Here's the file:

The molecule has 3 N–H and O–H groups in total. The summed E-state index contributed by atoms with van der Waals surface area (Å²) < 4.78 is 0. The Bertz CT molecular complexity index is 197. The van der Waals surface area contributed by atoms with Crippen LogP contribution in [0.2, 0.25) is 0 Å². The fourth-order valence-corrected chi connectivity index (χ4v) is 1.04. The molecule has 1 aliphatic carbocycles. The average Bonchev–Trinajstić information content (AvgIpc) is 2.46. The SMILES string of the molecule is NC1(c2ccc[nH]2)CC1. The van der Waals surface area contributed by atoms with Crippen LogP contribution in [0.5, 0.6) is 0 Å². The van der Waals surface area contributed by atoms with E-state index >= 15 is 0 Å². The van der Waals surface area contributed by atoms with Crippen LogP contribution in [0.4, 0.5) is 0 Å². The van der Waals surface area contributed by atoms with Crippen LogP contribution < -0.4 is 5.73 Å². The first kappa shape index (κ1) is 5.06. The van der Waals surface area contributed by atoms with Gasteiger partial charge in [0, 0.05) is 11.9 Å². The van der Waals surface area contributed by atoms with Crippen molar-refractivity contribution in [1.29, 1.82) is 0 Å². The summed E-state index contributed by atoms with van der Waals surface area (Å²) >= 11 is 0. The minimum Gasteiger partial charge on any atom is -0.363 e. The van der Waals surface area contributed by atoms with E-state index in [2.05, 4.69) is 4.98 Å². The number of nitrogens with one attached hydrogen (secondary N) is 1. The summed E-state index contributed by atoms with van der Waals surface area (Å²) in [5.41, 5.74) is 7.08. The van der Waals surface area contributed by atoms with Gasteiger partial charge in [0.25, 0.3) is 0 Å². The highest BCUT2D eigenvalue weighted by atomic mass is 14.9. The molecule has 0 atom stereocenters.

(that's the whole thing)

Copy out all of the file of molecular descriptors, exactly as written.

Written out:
The molecule has 3 N–H and O–H groups in total. The summed E-state index contributed by atoms with van der Waals surface area (Å²) < 4.78 is 0. The Bertz CT molecular complexity index is 197. The van der Waals surface area contributed by atoms with Crippen LogP contribution in [0.2, 0.25) is 0 Å². The fourth-order valence-corrected chi connectivity index (χ4v) is 1.04. The molecule has 1 aliphatic carbocycles. The average Bonchev–Trinajstić information content (AvgIpc) is 2.46. The SMILES string of the molecule is NC1(c2ccc[nH]2)CC1. The van der Waals surface area contributed by atoms with Crippen LogP contribution in [0.5, 0.6) is 0 Å². The van der Waals surface area contributed by atoms with E-state index >= 15 is 0 Å². The van der Waals surface area contributed by atoms with Crippen LogP contribution in [0.4, 0.5) is 0 Å². The van der Waals surface area contributed by atoms with Crippen LogP contribution < -0.4 is 5.73 Å². The first kappa shape index (κ1) is 5.06. The van der Waals surface area contributed by atoms with Gasteiger partial charge in [0, 0.05) is 11.9 Å². The van der Waals surface area contributed by atoms with Crippen molar-refractivity contribution in [1.29, 1.82) is 0 Å². The summed E-state index contributed by atoms with van der Waals surface area (Å²) >= 11 is 0. The minimum Gasteiger partial charge on any atom is -0.363 e. The van der Waals surface area contributed by atoms with E-state index in [2.05, 4.69) is 4.98 Å². The number of nitrogens with one attached hydrogen (secondary N) is 1. The summed E-state index contributed by atoms with van der Waals surface area (Å²) in [5.41, 5.74) is 7.08. The van der Waals surface area contributed by atoms with Gasteiger partial charge in [0.25, 0.3) is 0 Å². The highest BCUT2D eigenvalue weighted by atomic mass is 14.9. The molecule has 0 atom stereocenters.